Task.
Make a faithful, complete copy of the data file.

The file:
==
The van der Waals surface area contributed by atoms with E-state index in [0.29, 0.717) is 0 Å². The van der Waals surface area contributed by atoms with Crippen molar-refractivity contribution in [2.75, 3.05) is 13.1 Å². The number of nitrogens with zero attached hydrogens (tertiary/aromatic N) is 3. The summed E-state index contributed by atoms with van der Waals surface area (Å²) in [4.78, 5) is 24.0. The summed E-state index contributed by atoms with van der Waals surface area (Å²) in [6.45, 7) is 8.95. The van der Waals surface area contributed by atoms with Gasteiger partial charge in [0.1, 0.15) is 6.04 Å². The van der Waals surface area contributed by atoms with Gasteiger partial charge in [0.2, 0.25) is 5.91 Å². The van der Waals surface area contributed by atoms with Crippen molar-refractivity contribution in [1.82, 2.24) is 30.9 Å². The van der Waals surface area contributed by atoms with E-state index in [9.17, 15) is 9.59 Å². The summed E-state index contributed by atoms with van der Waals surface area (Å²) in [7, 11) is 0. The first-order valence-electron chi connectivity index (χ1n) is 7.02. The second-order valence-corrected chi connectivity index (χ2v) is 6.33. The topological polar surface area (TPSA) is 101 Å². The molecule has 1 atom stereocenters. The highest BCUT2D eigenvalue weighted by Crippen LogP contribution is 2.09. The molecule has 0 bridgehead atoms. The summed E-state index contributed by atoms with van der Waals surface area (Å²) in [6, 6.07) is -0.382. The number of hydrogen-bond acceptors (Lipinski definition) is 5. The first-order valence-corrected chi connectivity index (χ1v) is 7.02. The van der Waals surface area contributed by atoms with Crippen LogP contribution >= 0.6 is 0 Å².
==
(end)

The van der Waals surface area contributed by atoms with E-state index in [0.29, 0.717) is 0 Å². The van der Waals surface area contributed by atoms with Crippen molar-refractivity contribution in [2.75, 3.05) is 13.1 Å². The number of nitrogens with zero attached hydrogens (tertiary/aromatic N) is 3. The summed E-state index contributed by atoms with van der Waals surface area (Å²) in [4.78, 5) is 24.0. The summed E-state index contributed by atoms with van der Waals surface area (Å²) in [6.45, 7) is 8.95. The van der Waals surface area contributed by atoms with Gasteiger partial charge in [0.1, 0.15) is 6.04 Å². The van der Waals surface area contributed by atoms with Gasteiger partial charge in [0.2, 0.25) is 5.91 Å². The van der Waals surface area contributed by atoms with Crippen molar-refractivity contribution in [1.82, 2.24) is 30.9 Å². The van der Waals surface area contributed by atoms with E-state index in [9.17, 15) is 9.59 Å². The summed E-state index contributed by atoms with van der Waals surface area (Å²) in [7, 11) is 0. The first-order valence-electron chi connectivity index (χ1n) is 7.02. The second-order valence-corrected chi connectivity index (χ2v) is 6.33. The topological polar surface area (TPSA) is 101 Å². The molecule has 1 atom stereocenters. The highest BCUT2D eigenvalue weighted by Crippen LogP contribution is 2.09. The molecule has 0 bridgehead atoms. The summed E-state index contributed by atoms with van der Waals surface area (Å²) in [6, 6.07) is -0.382. The number of hydrogen-bond acceptors (Lipinski definition) is 5. The first-order valence-corrected chi connectivity index (χ1v) is 7.02. The van der Waals surface area contributed by atoms with Crippen LogP contribution >= 0.6 is 0 Å².